The Most Fun or Useless Robot Applications?
Posted on Jul 02, 2015 12:09 PM. 4 min read time
Doing marketing in the robotic world is a tough business. In fact, I sometime feel that robots are doing boring, repeatable operations that are not that impressive in general. Yet robot manufacturers are trying to find the cutting edge of marketing to demonstrate the precision and speed of their robots by doing high voltage demos. Even if the demos are totally useless in terms of the manufacturing process, they are pretty cool to watch. Also they do demonstrate important features about the robots and I bet the marketing gurus have had a lot of fun creating them.
So here are a couple of robot manufacturers that have put out some impressive demos using their industrial robots. Trust me, they all worth a watch.
Yaskawa/Motoman recently revealed their latest video on the Bushido Project. The project was basically to mimic the Samurai’s motion by the robot and demonstrate that it can be as precise as one of the best Samurai in the world. They also prove that the robot can be more enduring than a human Samurai!! Really worth it.
The project is using a Motoman MH24, a robot that has a 24 kg payload, a vertical reach of 3.088 meters and a horizontal reach of 1.73 meters. The robot has a repeatability of +/- 0.06mm. This robot is normally used for assembly, dispensing and machine tending operations. However, this time it was manipulating a katana.
The human model for the project was Isao Machii, an Iaijyutsu master. He currently holds 5 world records. The Motoman/Yaskawa team recorded his movements in 3D and then replicated them with their robot. The Iaijyutsu master is using his experience to maneuver the katana, it is way different for the robot. The robot simply imitates the motions of the master and with its great repeatability is able to do crazy cuttings (the one with the soya bean is quite impressive). By programming the position of the robot relative to the objects to be cut, the robot is able to execute its motions in the same fashion as the Iaijyutsu master and perform the exact same maneuvers. An interesting fact about this video is that Motoman/Yaskawa wanted to show the endurance of the robot with the Thousand Cuts Challenge. You can see that the human Iaijyutsu master is tired when he finishes his challenge, while the robot is obviously still ready to continue with its repetitive tasks (no sweat). With no disrespect intended to the Iaijyutsu master, humans are human and this is one of the points of the video.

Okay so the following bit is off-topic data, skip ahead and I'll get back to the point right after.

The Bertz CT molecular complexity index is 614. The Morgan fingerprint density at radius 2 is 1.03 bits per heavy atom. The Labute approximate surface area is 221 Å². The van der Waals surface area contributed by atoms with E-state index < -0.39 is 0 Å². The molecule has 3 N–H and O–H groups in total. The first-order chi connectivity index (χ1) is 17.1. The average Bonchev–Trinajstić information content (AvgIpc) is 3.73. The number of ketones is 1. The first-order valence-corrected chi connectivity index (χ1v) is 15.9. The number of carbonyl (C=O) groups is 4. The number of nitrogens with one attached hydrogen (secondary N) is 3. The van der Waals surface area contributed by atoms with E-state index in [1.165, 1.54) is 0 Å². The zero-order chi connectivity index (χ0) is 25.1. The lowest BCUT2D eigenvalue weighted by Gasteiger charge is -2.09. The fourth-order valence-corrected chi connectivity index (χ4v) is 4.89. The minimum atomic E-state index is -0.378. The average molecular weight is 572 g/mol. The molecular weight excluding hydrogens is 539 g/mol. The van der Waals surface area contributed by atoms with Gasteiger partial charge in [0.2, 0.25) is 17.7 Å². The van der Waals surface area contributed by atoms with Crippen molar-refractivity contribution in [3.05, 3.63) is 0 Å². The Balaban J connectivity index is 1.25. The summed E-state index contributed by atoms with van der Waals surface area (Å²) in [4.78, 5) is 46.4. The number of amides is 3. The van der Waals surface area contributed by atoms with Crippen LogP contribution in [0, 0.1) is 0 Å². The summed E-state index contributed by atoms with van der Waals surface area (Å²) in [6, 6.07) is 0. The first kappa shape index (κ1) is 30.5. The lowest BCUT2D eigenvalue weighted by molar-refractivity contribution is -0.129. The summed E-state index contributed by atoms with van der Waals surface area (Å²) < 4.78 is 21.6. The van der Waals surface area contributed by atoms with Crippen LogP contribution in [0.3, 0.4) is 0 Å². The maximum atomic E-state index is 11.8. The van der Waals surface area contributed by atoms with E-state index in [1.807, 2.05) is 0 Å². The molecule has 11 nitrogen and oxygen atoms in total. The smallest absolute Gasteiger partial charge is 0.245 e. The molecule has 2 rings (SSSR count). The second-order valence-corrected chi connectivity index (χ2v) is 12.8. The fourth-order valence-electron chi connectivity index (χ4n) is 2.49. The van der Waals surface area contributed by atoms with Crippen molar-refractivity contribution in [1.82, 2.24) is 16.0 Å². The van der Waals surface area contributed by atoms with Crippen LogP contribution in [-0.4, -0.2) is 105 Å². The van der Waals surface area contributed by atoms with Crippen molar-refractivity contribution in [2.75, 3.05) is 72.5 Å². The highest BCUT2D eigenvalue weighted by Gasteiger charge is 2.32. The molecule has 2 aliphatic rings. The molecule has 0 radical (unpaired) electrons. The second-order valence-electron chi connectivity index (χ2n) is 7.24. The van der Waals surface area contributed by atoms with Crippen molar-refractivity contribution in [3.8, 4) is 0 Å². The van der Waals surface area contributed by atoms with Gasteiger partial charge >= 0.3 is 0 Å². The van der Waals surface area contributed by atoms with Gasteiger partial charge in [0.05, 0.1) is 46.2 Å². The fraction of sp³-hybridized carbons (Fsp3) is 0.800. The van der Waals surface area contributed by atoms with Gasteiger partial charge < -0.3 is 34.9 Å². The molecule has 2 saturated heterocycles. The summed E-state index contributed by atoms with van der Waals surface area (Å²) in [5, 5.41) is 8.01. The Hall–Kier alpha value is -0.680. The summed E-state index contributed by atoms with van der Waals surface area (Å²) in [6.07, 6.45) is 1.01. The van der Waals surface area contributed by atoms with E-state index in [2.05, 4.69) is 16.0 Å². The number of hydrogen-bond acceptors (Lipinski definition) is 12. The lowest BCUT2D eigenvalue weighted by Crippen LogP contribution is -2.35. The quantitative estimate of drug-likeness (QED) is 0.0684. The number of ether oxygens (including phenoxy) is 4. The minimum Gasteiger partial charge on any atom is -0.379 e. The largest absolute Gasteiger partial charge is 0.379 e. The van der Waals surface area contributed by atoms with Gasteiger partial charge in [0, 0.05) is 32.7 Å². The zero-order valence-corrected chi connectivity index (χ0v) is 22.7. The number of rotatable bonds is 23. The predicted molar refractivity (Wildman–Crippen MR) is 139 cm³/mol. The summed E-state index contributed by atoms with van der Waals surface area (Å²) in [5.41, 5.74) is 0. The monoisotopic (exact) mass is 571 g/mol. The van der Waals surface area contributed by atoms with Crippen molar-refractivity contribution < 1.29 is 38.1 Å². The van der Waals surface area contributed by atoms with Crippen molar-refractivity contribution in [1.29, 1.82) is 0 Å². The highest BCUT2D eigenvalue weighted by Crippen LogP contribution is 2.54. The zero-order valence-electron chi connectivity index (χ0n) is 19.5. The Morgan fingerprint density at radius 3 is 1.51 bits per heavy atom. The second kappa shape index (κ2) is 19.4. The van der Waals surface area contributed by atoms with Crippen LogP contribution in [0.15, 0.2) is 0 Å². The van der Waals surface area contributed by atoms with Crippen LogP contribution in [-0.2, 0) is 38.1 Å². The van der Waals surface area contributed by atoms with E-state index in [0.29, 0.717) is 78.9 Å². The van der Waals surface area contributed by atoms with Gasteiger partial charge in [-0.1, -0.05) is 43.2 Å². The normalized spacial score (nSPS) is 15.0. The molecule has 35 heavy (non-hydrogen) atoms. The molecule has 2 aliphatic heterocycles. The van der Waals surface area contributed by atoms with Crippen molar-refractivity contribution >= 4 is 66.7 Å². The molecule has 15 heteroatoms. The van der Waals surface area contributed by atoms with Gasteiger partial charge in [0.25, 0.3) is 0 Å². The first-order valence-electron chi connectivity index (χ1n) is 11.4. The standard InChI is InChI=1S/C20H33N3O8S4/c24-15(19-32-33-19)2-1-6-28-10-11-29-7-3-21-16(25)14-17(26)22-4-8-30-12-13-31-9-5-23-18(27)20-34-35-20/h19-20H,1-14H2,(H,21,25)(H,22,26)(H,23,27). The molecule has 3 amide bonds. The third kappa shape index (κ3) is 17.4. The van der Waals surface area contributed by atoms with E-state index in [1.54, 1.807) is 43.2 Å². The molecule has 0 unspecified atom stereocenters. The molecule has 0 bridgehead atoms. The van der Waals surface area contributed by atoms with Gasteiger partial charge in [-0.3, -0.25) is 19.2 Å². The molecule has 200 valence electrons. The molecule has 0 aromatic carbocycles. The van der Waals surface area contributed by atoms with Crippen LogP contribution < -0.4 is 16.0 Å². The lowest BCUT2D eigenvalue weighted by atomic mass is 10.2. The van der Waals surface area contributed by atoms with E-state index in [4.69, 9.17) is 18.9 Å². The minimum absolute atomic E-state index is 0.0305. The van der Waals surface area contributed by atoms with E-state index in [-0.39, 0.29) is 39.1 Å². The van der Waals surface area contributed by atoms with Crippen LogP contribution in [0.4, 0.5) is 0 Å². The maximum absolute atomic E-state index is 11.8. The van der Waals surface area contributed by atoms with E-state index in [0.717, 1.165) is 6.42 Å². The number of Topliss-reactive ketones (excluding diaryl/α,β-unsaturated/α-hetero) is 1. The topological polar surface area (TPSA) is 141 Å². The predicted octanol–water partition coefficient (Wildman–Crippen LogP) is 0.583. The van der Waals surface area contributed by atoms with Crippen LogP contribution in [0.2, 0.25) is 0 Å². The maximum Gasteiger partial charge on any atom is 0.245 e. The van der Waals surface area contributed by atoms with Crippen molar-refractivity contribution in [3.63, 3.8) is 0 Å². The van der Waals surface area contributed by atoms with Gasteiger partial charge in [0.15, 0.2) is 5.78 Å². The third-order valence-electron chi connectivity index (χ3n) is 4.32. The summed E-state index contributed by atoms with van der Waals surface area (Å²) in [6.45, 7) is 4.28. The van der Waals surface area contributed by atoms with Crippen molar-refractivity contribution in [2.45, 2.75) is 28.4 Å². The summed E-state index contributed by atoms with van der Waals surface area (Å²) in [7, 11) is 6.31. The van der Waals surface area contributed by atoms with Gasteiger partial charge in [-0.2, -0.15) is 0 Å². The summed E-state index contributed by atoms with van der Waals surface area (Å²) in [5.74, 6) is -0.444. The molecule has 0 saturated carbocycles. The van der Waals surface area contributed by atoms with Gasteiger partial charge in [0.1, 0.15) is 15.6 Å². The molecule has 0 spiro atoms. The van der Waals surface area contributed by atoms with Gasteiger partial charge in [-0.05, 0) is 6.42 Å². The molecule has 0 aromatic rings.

Ping Pong Robot
What happens when a ping pong master is trying to beat a robot at his own sport? Well, you should take a look at the next video to see what happened.
The Duel is confronting the ping pong expert Timo Boll. He is one of the best ping pong players on the planet, he is an Olympic medalist, including several times on the podium at world championships. He can probably beat your little cousin that has a ping pong table in the basement hands down. The robot used for this duel is a KUKA KR AGILUS claimed to be the fastest robot in the world. With a reach of 901 mm and a repeatability of 0.03 mm, the robot is well equipped to challenge any human in a ping pong game. In my own opinion the fact that the robot is able to hit the ball isn't a big thing. The most impressive part of the demo is the (hidden) vision system/software that analyzes the trajectory of the ball and gives instant feedback to the robot. This process is done at a terrific speed which allows the robot to react to what his opponent is doing. I am not quite sure if the robot understands the offline rules, but it is still pretty impressive.
KUKA recently did a revenge video between Timo and the KR AGILUS.
ABB Fanta Can Challenge
What are you going to do when you need to carry a bunch of Fanta cans and you have nobody to do it? Well you simply ask an ABB industrial robot to do cool stuff with it. After their first iteration using two robots, ABB decided to increase the ''WOW'' factor and brought in three robots to complete the exercise. Here's what happened.
The first ABB Fanta Can Challenge was realized in 2004. With its second iteration in 2009, ABB wanted to demonstrate its superior motion control system. With an impressive 1 mm gap between the pin and the can, it is astonishing to see the robots working at such high speeds without kicking the cans. The most impressive thing is that all the robot axes are working together at these high speeds without any complications. The robots used for this application are the IRB 140 model. The robot has a relatively small payload, but is pretty accurate (0.03 mm) and fast (TCP velocity @ 2.5 m/s and axis #6 velocity @ 450 °/s).
So even if the applications shown above are pretty useless in terms of manufacturing processes, they are still pretty impressive to watch. Proving once again that robots are good for endurance and repeatability. What will be the next marketing stunt for robot manufacturers? If you have cool stuff to share with us, let us know in the comment section.